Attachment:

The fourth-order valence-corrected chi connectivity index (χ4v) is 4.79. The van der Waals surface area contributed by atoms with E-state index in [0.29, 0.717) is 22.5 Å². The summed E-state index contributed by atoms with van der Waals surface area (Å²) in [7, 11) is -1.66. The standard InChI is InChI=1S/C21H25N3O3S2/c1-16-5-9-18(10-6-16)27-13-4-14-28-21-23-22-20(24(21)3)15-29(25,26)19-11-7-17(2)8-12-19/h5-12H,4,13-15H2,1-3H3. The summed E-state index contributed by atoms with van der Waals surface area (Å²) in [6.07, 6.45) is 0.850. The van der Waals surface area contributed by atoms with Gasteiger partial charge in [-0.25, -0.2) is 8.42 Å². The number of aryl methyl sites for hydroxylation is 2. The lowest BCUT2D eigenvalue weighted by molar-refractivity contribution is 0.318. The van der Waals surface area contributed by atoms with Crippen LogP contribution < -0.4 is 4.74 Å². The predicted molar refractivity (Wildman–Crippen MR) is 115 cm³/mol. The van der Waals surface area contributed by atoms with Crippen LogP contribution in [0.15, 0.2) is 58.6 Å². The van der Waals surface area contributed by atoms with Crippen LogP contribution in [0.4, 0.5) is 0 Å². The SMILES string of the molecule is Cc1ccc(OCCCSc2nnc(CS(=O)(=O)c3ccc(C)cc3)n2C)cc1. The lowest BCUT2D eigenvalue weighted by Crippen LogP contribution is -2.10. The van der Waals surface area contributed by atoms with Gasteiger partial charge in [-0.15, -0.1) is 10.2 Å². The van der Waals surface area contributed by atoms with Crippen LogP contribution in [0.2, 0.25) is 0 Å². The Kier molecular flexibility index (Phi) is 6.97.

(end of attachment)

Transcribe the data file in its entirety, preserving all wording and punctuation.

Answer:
The fourth-order valence-corrected chi connectivity index (χ4v) is 4.79. The van der Waals surface area contributed by atoms with E-state index in [0.29, 0.717) is 22.5 Å². The summed E-state index contributed by atoms with van der Waals surface area (Å²) in [7, 11) is -1.66. The standard InChI is InChI=1S/C21H25N3O3S2/c1-16-5-9-18(10-6-16)27-13-4-14-28-21-23-22-20(24(21)3)15-29(25,26)19-11-7-17(2)8-12-19/h5-12H,4,13-15H2,1-3H3. The summed E-state index contributed by atoms with van der Waals surface area (Å²) in [6.07, 6.45) is 0.850. The van der Waals surface area contributed by atoms with Gasteiger partial charge in [-0.25, -0.2) is 8.42 Å². The number of aryl methyl sites for hydroxylation is 2. The lowest BCUT2D eigenvalue weighted by molar-refractivity contribution is 0.318. The van der Waals surface area contributed by atoms with Crippen LogP contribution < -0.4 is 4.74 Å². The predicted molar refractivity (Wildman–Crippen MR) is 115 cm³/mol. The van der Waals surface area contributed by atoms with Crippen LogP contribution in [0.15, 0.2) is 58.6 Å². The van der Waals surface area contributed by atoms with Crippen LogP contribution in [0.4, 0.5) is 0 Å². The SMILES string of the molecule is Cc1ccc(OCCCSc2nnc(CS(=O)(=O)c3ccc(C)cc3)n2C)cc1. The lowest BCUT2D eigenvalue weighted by Crippen LogP contribution is -2.10. The van der Waals surface area contributed by atoms with Gasteiger partial charge in [-0.15, -0.1) is 10.2 Å². The van der Waals surface area contributed by atoms with Crippen LogP contribution in [0.2, 0.25) is 0 Å². The Kier molecular flexibility index (Phi) is 6.97.